Since the league began, a lot has happened. What was once an ageing stars’ retirement home now couldn’t be further from it. This is a fascinating league, with good and improving native players. The limits placed on non-Japanese playing staff are unlike anything that could exist within the EU, but they guarantee the protection and development of local talent. Japan reaching the last 16 in South Africa was anything but luck, and the complaints about a lack of competitiveness leveled at some top leagues cannot be directed at J1; in the last 10 years, seven different teams have claimed the title.
Should I Stay or Should I Go?
When I first learnt of Shimizu, I’d have been incredulous at the idea of growing so wrapped up in their fortunes. It’s been a pleasure, but becoming involved to this degree brings with it an accompanying dilemma. As time passes and the pull of my homeland grows stronger, at some point I will be forced to make a decision. Do I one day leave the team behind, deserting my brothers in orange, or do I elect to never regularly watch my old team again? This may well be the cause of sleepless nights to come.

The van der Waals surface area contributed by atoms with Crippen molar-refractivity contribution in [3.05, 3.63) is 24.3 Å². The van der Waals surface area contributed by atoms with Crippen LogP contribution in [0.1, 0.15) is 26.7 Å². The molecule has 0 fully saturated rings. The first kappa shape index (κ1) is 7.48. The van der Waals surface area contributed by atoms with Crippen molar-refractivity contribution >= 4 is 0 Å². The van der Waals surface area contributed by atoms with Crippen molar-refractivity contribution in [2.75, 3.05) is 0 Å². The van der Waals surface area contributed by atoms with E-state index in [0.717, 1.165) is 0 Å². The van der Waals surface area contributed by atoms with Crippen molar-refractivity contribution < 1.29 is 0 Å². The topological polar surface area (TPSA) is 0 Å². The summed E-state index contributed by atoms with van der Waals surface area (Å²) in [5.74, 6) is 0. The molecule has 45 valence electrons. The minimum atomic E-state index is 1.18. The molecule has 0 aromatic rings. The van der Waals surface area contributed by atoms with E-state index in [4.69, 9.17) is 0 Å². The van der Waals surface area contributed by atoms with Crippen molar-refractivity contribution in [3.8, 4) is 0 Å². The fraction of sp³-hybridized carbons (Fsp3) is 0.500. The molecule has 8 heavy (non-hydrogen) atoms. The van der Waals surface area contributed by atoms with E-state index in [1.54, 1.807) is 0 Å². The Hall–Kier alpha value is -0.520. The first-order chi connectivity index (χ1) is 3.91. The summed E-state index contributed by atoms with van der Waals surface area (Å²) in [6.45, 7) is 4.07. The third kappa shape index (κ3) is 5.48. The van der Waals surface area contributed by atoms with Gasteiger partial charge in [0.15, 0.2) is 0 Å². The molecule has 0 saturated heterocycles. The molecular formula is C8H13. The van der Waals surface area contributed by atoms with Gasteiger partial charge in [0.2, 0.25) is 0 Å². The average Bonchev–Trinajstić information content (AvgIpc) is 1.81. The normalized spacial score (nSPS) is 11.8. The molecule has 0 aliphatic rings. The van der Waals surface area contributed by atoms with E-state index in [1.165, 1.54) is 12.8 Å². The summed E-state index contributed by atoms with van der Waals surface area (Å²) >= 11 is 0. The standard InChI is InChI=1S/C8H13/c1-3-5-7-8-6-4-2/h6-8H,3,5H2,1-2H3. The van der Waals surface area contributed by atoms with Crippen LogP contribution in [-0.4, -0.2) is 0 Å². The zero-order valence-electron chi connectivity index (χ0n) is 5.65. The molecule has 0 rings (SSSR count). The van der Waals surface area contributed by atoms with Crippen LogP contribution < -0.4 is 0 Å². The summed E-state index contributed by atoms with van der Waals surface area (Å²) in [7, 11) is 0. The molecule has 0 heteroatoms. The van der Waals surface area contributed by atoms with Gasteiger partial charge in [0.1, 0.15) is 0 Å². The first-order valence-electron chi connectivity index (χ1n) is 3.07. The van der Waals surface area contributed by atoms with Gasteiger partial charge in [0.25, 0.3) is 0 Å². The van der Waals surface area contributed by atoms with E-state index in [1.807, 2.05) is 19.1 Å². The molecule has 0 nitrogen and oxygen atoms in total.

As tough a quandary as it is, the UK Ultras are not about to fold up their flag any time soon. For starters there is the second half of 2013 to worry about. Right now we’re focused on enjoying the home games, covering as many away miles as possible and maybe, just maybe, someday seeing Shimizu claim their first J. League title. Recent finishes of ninth and 10th may not suggest it is coming soon, but an undeniable charm point of J1 is its unpredictability. Recent champions Nagoya, Kashiwa and Hiroshima can all be said to have emerged from relative obscurity to claim the title.
Early in my first season following Shimizu, I brazenly swore to stay in the country until I saw them lift the championship trophy. I may yet be here a while. But joking aside, S-Pulse have moved far beyond the point of novelty, and my life as a supporter in Shimizu has largely become football as usual, just in Japan. It’s an ongoing journey, and long may it continue.
*In case you’re wondering, S-Pulse is a combination of the ‘S’ from Soccer, Supporter and Shimizu, and the ‘Pulse’ of the city, beating to the samba rhythm of exciting football.